May 30: Vulnerability, Part 1

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And he said unto me, My grace is sufficient for thee: for my strength is made perfect in weakness. Most gladly therefore will I rather glory in my infirmities, that the power of Christ may rest upon me.

I’d like to spend a few days covering the big topic of Christian “vulnerability”, which has in recent years come to almost mean “cool” among Christians. Often times Christians are swinging out of some environment where they felt like no one was honest ever. No one mentioned that they themselves might sin at times. Everyone pretended that they too lived in the world of Thomas Kinkade, where there are no garbage days, or vomit, or headaches, or remodels that leave your thatched roof cottage with a construction dumpster out front and tarps all over the roof for three years.

This is an understandable response. What are the people of God doing pretending? Why would we act like we are strong, and perfect? What is with pretending that we have our act together? This becomes especially difficult if you yourself are struggling. You need someone to say, “This is normal. This is what it is like for all of us. You aren’t alone.” But when you look around the church you see a lot of people that you would rather die than tell about your problems. They all look happy. It doesn’t seem like they have a struggling marriage. None of these ladies look like they ever had an abortion. She is never tempted to complain. Look at her smiling at that snotty kid. These people cannot be real. If I told anyone about my problems, they would pull up the hem of their colonial re-enactment gown and  and flee from me forthwith.

Now a number of different exciting situations come out of this kind of problem.  The first angle that I’d like to cover on this whole topic is the accusations. Because often when this sort of thing happens to us, we start brainstorming for answers and frequently come to the conclusion that all these people are fake and their religion is not real. Not real like mine. Look at them being fakers. What are we going to do about this?!

When you see a follower of Christ, who you believe has some level of “fake-ness”, what are you doing about it? If you feel that it is clear that the plastic smile is there to cover up a hurting marriage, why are you standing and pointing? What possible Christian reason could you have for wanting to expose this person as a charade? Are you reaching out to them? Are you looking for ways to show mercy to them? Are you lifting them up in your prayers, asking God to pour out His grace on them? Are you asking Him to make His strength perfect in their weakness?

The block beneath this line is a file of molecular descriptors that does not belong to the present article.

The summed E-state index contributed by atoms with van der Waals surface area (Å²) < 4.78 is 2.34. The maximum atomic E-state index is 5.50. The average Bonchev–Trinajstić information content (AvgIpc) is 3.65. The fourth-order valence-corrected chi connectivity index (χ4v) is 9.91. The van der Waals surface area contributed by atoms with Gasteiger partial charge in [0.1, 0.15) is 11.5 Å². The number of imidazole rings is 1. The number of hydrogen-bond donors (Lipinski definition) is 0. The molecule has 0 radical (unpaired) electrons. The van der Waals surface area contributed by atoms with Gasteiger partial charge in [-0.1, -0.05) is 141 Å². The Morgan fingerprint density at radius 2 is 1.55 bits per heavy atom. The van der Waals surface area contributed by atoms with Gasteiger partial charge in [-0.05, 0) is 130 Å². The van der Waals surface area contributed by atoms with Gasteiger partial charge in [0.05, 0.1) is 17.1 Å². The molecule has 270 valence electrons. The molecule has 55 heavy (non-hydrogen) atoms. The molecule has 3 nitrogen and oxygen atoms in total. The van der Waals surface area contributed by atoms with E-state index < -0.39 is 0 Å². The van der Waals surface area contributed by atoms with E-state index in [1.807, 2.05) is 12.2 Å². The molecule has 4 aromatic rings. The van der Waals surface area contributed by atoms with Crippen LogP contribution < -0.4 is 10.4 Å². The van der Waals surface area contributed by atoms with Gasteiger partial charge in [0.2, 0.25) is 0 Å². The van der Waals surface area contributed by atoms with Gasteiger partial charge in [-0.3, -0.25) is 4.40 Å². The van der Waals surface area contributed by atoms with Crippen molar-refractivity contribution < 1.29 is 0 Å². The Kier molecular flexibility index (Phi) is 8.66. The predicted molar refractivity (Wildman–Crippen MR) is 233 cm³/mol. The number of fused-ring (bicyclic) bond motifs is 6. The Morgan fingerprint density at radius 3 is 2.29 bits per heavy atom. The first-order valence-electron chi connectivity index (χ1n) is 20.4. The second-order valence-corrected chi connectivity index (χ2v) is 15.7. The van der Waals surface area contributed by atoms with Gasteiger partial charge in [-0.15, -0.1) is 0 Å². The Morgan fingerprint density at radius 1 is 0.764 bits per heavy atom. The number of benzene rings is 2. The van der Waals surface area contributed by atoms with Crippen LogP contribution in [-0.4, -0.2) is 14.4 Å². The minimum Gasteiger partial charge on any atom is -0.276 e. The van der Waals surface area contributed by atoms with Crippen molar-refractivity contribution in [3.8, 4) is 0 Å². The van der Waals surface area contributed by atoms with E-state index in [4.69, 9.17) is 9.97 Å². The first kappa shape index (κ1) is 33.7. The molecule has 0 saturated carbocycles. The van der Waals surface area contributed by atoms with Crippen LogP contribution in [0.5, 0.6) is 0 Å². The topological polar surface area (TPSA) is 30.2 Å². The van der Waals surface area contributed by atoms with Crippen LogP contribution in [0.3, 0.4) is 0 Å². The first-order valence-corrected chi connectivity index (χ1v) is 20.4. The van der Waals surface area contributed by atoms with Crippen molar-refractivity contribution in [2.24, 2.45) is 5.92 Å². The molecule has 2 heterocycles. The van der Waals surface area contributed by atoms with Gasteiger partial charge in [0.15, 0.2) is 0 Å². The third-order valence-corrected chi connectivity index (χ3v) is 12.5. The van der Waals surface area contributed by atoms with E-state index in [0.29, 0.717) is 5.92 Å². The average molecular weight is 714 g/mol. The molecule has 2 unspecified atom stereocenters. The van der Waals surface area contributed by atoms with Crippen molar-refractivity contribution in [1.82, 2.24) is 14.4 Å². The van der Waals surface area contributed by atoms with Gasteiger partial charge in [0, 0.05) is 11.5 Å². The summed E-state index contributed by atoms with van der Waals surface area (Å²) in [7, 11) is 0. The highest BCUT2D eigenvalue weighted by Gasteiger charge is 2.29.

Far more often you will find Christians open air preaching about the cover up jobs they believe other Christians are perpetrating. We point fingers. We sneer. We confer amongst ourselves to come to the conclusion that the image they are projecting is, in fact, impossible. Really? To what end?

Imagine that we are all in one of the gospel stories, walking behind Jesus. Imagine bringing this concern to him. “Lord, Lord! Stop! Christine thinks she has it all together! She thinks that she is a good mom! She thinks that she knows it all about marriage! Lord! Stop her! And she keeps hanging out with other ladies who look like they think they have it all together! Stop them, Lord!”

What do you actually think would come of this? What do you think Jesus would say about this? He would probably ask you why you care. You would probably camouflage the envy with worry about how this person is making the church look. Look at what they are doing to the evangelistic cause, Lord. Look at how she is making other moms feel bad about themselves.

And Jesus said, “If I will that he remain till I come, what is that to you? You follow me.” (John 21:23)

If you are following Christ, what is that to you? So the next time you feel annoyed or angered at someone who you feel is not being vulnerable or real, imagine yourself bringing that concern to the Lord. Then actually do it. But be prepared for the answer that He will have for you. What is that to you? You follow me.

 

 

 

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10 thoughts on “May 30: Vulnerability, Part 1